G7 finance meeting split over Russia assets

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French Finance Minister Bruno Le Maire on Wednesday publicly challenged US Treasury Secretary Janet Yellen's view that it would be legal to monetise some $300 billion in frozen Russian assets, revealing deep divisions among Group of Seven (G7) countries.

Le Maire, speaking after a G7 finance officials meeting, rejected the US position and said France was convinced there was no sufficient basis in international law to proceed, and further work was required.

He said any such moves should be fully underpinned by international law and required the support of all members of the Group of 20 (G20) major economies, which include Russia, China and other countries that have been critical of the United States.

G7 officials have been struggling for a year to agree on what to do with Russian sovereign assets immobilised after Moscow's invasion of Ukraine in February 2022. G7 leaders have asked for possible solutions by June.

Their debate this week on the sidelines of a meeting of finance ministers from the G20 major global economies in Sao Paulo showed there is still a fair distance to cover.

On Tuesday, Yellen told reporters there was "a strong international law, economic and moral case" for deriving value from the Russian assets, either seizing them outright or using them as collateral, and the "countermeasures theory" justified such action under international law.

Yellen cited urgent need to help Ukraine after military setbacks in its two-year battle against Russia's invasion.

Le Maire, asked specifically about the counter-measures theory, said he disagreed.

"We don't think this legal basis is sufficient," he said. He said broad international consensus was needed.

Russia has threatened major retaliation if the West proceeds with seizing the assets.

Despite the public bickering, one Western official, who asked not to be quoted by name, said G7 officials were in strong agreement that Moscow should pay for the damage it had caused. The official noted a growing number of experts were confident there was a legal path to allow seizure of the frozen assets.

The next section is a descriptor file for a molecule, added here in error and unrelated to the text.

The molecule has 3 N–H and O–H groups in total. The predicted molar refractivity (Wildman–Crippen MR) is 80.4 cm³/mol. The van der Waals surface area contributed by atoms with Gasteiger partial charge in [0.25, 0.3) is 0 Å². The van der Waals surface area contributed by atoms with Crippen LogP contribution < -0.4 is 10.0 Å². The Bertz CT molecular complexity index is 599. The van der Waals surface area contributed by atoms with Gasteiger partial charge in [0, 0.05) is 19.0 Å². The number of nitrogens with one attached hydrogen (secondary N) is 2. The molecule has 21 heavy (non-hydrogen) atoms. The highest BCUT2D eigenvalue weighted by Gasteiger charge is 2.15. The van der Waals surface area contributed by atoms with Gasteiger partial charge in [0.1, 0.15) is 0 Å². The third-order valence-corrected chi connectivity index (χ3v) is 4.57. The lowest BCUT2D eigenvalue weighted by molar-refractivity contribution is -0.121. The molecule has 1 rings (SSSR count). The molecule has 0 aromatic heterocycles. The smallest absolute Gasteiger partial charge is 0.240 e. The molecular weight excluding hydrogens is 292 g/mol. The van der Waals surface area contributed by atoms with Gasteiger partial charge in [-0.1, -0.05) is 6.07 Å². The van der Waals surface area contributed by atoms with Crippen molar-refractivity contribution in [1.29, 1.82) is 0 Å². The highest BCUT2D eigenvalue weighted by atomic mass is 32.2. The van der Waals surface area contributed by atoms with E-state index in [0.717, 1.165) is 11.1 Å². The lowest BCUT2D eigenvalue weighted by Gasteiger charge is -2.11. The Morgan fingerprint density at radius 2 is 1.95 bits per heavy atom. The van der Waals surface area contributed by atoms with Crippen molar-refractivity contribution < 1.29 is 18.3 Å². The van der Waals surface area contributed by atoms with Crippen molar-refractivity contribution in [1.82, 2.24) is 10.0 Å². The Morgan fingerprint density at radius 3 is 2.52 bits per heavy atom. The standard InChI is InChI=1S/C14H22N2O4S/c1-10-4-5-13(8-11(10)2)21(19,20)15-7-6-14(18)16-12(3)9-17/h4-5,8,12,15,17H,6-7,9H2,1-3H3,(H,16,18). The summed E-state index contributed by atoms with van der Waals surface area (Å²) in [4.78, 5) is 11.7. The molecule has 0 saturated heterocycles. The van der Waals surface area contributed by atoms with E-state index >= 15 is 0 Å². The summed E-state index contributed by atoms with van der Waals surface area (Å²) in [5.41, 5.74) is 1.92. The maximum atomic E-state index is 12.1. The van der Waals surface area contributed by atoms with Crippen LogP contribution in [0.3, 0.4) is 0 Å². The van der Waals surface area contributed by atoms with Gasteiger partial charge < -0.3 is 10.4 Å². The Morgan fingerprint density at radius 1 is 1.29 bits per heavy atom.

Le Maire argued that the European Union using windfall profits from the frozen assets already marked a significant step forward, a view echoed by German Finance Minister Christian Lindner.

Lindner told reporters he favoured using the interest accrued from frozen Russian assets to support Ukraine in its war against Moscow, calling it a "realistic step that is legally secure and which can be implemented quickly."

Washington supports the windfall tax idea, but argues more significant action is justified, given the egregious nature of Russia's invasion.

Canada agreed on the urgent need to move forward with confiscating frozen Russian sovereign assets to help Ukraine, Finance Minister Chrystia Freeland said on Tuesday.

The issue has grown in importance since $61 billion in further U. aid to Ukraine has been blocked by the Republican-led US House of Representatives.

Experts said it could take a year or more to unlock value from the assets. Most, if not all countries that hold Russian assets, would need to pass domestic legislation to make the actions possible.

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